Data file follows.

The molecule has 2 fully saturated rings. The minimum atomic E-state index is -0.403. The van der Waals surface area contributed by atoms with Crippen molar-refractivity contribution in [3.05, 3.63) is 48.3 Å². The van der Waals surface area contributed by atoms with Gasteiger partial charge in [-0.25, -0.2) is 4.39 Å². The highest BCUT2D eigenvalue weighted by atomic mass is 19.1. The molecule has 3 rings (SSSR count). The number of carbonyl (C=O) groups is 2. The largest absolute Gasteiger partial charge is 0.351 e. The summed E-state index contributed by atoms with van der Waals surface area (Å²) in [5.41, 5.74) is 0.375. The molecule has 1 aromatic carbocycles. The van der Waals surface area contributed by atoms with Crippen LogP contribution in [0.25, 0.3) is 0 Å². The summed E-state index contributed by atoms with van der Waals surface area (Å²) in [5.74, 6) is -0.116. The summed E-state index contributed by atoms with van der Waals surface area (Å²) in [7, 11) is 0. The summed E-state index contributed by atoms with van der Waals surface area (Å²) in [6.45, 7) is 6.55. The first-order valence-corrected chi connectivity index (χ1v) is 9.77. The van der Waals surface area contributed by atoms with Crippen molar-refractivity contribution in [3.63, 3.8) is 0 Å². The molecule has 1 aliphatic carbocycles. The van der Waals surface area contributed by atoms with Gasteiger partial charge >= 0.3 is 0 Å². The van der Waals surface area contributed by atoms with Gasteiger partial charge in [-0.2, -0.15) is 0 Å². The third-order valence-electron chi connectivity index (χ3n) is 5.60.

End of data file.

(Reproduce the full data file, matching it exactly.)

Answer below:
The molecule has 2 fully saturated rings. The minimum atomic E-state index is -0.403. The van der Waals surface area contributed by atoms with Crippen molar-refractivity contribution in [3.05, 3.63) is 48.3 Å². The van der Waals surface area contributed by atoms with Gasteiger partial charge in [-0.25, -0.2) is 4.39 Å². The highest BCUT2D eigenvalue weighted by atomic mass is 19.1. The molecule has 3 rings (SSSR count). The number of carbonyl (C=O) groups is 2. The largest absolute Gasteiger partial charge is 0.351 e. The summed E-state index contributed by atoms with van der Waals surface area (Å²) in [5.41, 5.74) is 0.375. The molecule has 1 aromatic carbocycles. The van der Waals surface area contributed by atoms with Crippen LogP contribution in [0.25, 0.3) is 0 Å². The summed E-state index contributed by atoms with van der Waals surface area (Å²) in [5.74, 6) is -0.116. The summed E-state index contributed by atoms with van der Waals surface area (Å²) in [7, 11) is 0. The summed E-state index contributed by atoms with van der Waals surface area (Å²) in [6.45, 7) is 6.55. The first-order valence-corrected chi connectivity index (χ1v) is 9.77. The van der Waals surface area contributed by atoms with Crippen molar-refractivity contribution in [3.63, 3.8) is 0 Å². The molecule has 1 aliphatic carbocycles. The van der Waals surface area contributed by atoms with Gasteiger partial charge >= 0.3 is 0 Å². The van der Waals surface area contributed by atoms with Gasteiger partial charge in [-0.2, -0.15) is 0 Å². The third-order valence-electron chi connectivity index (χ3n) is 5.60.